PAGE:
Yet others interpret 'va'yorei'u osonu ha'Mitzriyim' to mean that the Egyptians initially pretended to be our friends ("va'yorei'u", as in the Pasuk "ve'ohavto le'rei'achao komocho"), and only after they had tricked Yisrael into trusting them, did they display their true colours (as Chazal explain in connection with the word "be'forech" [Sh'mos 1:13]).


How to Remember the Mitzvos

"I did not transgress your Mitzvos and I did not forget" (26:13).

Chazal say that when somebody fails to Ma'aser properly, the mice eat his crops. They also say that eating produce from which mice have eaten is 'Kashah le'Shikchah' (prone to be forgotten).

That explains, says the Shemen Sason, why the Torah says "I did not transgress your Mitzvos (by not Ma'asering the crops properly), and (therefore) I did not forget (as a result of the ensuing punishment)".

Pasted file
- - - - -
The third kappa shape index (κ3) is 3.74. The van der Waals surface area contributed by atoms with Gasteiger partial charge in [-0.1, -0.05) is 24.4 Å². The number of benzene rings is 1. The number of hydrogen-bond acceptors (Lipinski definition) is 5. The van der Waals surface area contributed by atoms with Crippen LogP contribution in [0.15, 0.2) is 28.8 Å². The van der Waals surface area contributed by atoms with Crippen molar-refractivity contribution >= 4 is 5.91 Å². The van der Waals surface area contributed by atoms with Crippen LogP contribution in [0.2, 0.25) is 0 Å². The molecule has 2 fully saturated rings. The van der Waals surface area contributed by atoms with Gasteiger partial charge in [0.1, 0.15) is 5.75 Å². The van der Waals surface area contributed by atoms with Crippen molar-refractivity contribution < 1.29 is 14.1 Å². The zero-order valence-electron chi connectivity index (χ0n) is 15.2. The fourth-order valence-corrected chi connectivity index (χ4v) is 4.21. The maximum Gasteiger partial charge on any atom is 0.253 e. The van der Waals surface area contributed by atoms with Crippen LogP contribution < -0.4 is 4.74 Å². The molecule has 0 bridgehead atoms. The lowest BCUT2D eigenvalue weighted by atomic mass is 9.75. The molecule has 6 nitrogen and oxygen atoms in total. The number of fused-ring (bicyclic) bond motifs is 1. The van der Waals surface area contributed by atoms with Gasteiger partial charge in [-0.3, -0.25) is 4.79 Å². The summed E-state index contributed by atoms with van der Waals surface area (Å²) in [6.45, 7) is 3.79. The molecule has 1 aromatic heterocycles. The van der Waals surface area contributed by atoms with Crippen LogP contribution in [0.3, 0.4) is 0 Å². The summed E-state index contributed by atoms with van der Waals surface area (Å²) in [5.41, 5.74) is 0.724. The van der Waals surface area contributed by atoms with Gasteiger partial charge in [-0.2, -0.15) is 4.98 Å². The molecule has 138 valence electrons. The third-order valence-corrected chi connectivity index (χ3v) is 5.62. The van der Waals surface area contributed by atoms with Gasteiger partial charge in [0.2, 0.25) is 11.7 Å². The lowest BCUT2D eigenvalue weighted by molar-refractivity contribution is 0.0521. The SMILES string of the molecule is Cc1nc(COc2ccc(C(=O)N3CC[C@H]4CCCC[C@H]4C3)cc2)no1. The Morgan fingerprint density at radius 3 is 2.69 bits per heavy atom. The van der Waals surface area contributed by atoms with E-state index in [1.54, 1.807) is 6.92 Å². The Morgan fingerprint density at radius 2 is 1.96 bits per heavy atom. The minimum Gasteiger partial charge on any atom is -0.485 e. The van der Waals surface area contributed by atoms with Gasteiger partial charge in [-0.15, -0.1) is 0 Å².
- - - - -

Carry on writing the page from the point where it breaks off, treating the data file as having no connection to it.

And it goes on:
Carved out - Raised -
Exchanged -Designated & -

These are some of the meanings of the Pasuk "es Hashem he'emarto ha'yom ... va'Hashem he'emircho ha'yom ..". (26:17/18).

The Birchas Avraham cites the word 'Ma'amar', used in the Gemara in Yevamos to describe the Kidushin (the Rabbinical betrothal) of a Yavam to a Yevamah. In that case, what the Pasuk means is that "You became betrothed to G-d ... and He became betrothed to you".


The B'rachos will Come to Us

"And all these B'rachos will come upon you and catch up with you".

Generally speaking, says the K'sav Sofer, acquiring riches entails traveling from one place to another.

Not so the B'rochos of Hashem. When Hashem promises wealth and success, then wealth and success will come straight to the recipient, without his having to leave his house, as the Torah writes here.


It often happens, says the Degel Machaneh Efrayim, that a person does not know what is good for him, and in his ignorance he begins to run away from the B'rachah that Hashem has sent him. That is why David ha'Melech Davened to Hashem "Only let goodness and kindness pursue me" (when in my ignorance, I start running away from it).